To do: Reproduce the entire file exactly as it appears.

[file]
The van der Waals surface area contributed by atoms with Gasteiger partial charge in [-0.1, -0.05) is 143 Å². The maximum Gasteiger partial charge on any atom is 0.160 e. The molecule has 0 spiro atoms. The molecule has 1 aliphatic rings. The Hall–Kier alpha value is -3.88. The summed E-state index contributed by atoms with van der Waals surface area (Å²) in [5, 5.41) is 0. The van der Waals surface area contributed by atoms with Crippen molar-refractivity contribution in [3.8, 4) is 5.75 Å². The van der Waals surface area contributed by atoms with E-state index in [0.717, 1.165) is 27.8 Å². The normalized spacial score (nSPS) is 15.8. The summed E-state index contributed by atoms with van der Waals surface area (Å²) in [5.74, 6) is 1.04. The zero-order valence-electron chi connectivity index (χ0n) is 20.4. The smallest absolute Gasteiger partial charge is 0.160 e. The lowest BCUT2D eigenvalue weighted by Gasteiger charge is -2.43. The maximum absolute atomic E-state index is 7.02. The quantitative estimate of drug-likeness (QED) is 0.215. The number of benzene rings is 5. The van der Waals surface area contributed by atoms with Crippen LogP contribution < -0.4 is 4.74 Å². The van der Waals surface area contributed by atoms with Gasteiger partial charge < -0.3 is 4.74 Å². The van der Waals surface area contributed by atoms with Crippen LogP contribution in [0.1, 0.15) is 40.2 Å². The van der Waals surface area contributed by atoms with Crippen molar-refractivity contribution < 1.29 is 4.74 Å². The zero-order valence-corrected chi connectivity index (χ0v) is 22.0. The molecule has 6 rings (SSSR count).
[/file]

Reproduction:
The van der Waals surface area contributed by atoms with Gasteiger partial charge in [-0.1, -0.05) is 143 Å². The maximum Gasteiger partial charge on any atom is 0.160 e. The molecule has 0 spiro atoms. The molecule has 1 aliphatic rings. The Hall–Kier alpha value is -3.88. The summed E-state index contributed by atoms with van der Waals surface area (Å²) in [5, 5.41) is 0. The van der Waals surface area contributed by atoms with Crippen molar-refractivity contribution in [3.8, 4) is 5.75 Å². The van der Waals surface area contributed by atoms with E-state index in [0.717, 1.165) is 27.8 Å². The normalized spacial score (nSPS) is 15.8. The summed E-state index contributed by atoms with van der Waals surface area (Å²) in [5.74, 6) is 1.04. The zero-order valence-electron chi connectivity index (χ0n) is 20.4. The smallest absolute Gasteiger partial charge is 0.160 e. The lowest BCUT2D eigenvalue weighted by Gasteiger charge is -2.43. The maximum absolute atomic E-state index is 7.02. The quantitative estimate of drug-likeness (QED) is 0.215. The number of benzene rings is 5. The van der Waals surface area contributed by atoms with Crippen LogP contribution < -0.4 is 4.74 Å². The van der Waals surface area contributed by atoms with Gasteiger partial charge < -0.3 is 4.74 Å². The van der Waals surface area contributed by atoms with Crippen LogP contribution in [0.1, 0.15) is 40.2 Å². The van der Waals surface area contributed by atoms with Crippen molar-refractivity contribution < 1.29 is 4.74 Å². The zero-order valence-corrected chi connectivity index (χ0v) is 22.0. The molecule has 6 rings (SSSR count).